By Porter Anderson, Editor-in-Chief | @Porter_Anderson
‘A Game-Changing Model for Text Entertainment’Many in the Western book publishing industry still are trying to wrap their minds around the size of “online writing” serials in Asia. In China and Korea, millions of fans make micropayments to writers for incremental updates in their serialized stories.
One such platform, however, is taking its success in a different direction that could turn book-to-screen mapmakers on their heads.
Korean entrepreneur Seung-yoon Lee, Radish’s founding CEO, launched the service on Valentine’s Day 2016 and has spent three years building up to the advent of what he calls “Radish Originals,” which he says have been part of the plan all along.
The New York City-based company’s materials point out that Lee has raised some US$5 million in seed funding from backers including Greylock, Lowercase Partners, Softbank Next Media Innovation Fund, and one company publishing knows well: Bertelsmann Digital Media.
Having watched the Radish service grow to some 700,000 users and top author income reaching a reported $43,000 monthly, Lee tells Publishing Perspectives, “I’ve always been inspired by how Netflix innovated the video entertainment industry with its integration of production and distribution, and [I] wanted to build such a game-changing model for text entertainment as well.”
His response to the Netflix model, these Originals, is closer to television than you might expect: Lee has hired a former executive at ABC Daytime Television, Sue Johnson, to create a “writers’ room” with veteran soap-opera screenwriters to develop seasons of cliffhanging serials as premium, professionally produced content. Closely associated with All My Children, Johnson now talks of such productions as Fraternity Madam, Paging Prince Charming, Blood Brothel, Heart of Dragons, Lies I Tell My Sister, and Vampire Prep.
“We originally debuted 20 pilots of five episodes each” last fall, she says. “Of those 20, we went forward with a full season—20 episodes each—of the six top-performing stories.”
Of those six stories, three are currently in their second seasons, Fraternity Madam and Heart of Dragons with Vampire Prep having just opened its second season on February 11. A second round of 10 five-episode pilots is going to the platform now through March. “Once we see the results of these pilots,” Johnson says, “we’ll determine which of those 10 will get a full season order. We’ll continue this piloting process going forward,” with Fraternity Madam going to a daily release schedule soon, she says.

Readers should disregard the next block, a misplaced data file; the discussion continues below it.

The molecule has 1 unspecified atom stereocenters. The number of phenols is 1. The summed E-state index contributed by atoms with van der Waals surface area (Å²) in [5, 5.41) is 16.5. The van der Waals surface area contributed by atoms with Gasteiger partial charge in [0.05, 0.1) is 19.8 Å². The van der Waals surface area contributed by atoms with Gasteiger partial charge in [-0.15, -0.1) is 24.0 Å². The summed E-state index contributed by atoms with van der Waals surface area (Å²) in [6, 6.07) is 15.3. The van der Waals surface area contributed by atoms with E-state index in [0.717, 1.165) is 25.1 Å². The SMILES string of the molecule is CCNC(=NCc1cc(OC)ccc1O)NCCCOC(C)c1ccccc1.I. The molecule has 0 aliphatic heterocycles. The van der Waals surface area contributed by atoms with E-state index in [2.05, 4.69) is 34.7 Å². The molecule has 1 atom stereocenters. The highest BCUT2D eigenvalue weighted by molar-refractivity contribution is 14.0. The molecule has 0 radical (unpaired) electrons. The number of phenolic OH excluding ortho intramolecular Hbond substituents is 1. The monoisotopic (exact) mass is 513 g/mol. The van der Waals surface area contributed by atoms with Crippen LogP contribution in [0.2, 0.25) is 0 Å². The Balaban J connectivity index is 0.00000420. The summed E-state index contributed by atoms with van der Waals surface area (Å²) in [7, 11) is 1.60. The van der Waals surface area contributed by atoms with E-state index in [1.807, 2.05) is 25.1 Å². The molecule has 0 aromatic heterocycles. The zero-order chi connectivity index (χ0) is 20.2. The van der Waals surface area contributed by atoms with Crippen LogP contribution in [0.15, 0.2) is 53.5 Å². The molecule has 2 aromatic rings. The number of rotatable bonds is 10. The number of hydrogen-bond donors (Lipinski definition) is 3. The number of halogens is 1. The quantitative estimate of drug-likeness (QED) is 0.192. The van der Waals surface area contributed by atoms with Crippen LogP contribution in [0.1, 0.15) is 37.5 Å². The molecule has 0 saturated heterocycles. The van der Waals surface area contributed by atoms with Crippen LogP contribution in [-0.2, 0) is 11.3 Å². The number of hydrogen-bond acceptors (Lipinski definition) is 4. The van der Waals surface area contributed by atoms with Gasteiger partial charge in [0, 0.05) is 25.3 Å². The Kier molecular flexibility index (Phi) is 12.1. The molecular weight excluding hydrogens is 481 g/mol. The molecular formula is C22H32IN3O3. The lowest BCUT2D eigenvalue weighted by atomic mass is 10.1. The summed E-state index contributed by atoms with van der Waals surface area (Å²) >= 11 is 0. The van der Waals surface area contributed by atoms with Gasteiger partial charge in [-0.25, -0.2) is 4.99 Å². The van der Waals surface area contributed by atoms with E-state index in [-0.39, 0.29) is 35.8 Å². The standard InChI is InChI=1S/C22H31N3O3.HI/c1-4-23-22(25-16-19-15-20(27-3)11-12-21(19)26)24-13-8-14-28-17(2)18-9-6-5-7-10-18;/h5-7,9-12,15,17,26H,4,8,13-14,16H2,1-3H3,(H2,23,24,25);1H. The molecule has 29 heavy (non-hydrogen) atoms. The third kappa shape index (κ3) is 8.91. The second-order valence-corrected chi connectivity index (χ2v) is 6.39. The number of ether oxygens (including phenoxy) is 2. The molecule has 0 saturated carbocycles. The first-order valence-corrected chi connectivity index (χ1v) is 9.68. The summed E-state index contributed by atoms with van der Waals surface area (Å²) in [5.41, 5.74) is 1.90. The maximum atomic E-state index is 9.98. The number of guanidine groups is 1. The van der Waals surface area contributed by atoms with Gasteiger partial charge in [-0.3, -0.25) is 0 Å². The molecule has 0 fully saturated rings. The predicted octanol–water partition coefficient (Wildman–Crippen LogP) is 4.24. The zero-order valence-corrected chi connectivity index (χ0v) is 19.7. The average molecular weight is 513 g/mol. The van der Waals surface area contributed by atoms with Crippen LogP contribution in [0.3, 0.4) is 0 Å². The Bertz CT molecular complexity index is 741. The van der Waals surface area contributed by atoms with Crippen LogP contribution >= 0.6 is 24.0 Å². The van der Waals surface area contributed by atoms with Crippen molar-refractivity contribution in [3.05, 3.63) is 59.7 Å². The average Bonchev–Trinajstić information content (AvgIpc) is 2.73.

‘Tremendous Traction in China and Korea’
How is Johnson getting the sheer volume of material she’s talking about so quickly?
For one thing, these “episodes” are 10 minutes long in reading time. Radish readers are accustomed to short bursts of story on their smartphones.
And the real secret, of course, is veteran writers, six of them, direct from the soaps. Her starter team includes Jean Passanante, Addie Walsh, Leah Laiman, Tom Casiello, Marlene McPherson and Lisa Connor. Between them, they reportedly have 11 Emmy wins, 50 Emmy nominations, 15 Writers Guild Awards, and 42 Writers Guild nominations. Someone in that writers’ room has worked on each of the major afternoon weepies, from As the World Turns and Days of Our Lives to Sear
And if the titles of Johnson’s Radish Originals sound more lurid than the The Edge of Night or One Life To Live, we can point to the readers. The company is using A/B testing, not unlike that used by gaming studios, to gather data on reader responses. Apparently with enough blood and sex, they’ll follow you anywhere.
Both Johnson and Radish’s head of content strategy Taylor Carlson spent time at Pocket Gems. They’re joined by more of Lee’s new hires—Filippo De Rose (CMO), Johghun Shin (CTO) and Seyoon Kyle (engineering lead)—each with proven track records in scaling up audiences for apps in storytelling, comics, and games.
Things are moving fast. “Online serial fiction platforms with tremendous traction as I’ve seen in China and Korea like China Reading,’ Lee tells us, “had several initial years of slow growth. Wattpad also went through a similar phase. It does take time for these content platforms to get a hit and they go through lots of iterations to get the stellar growth they seek.
“We were lucky in that we were able to get more than 700,000 users and a writer with nearly US$800,000 in cumulative gross revenue without much marketing spend. With Sue’s leadership, I’m even more confident about our growth ahead with accelerating production of premium original content.”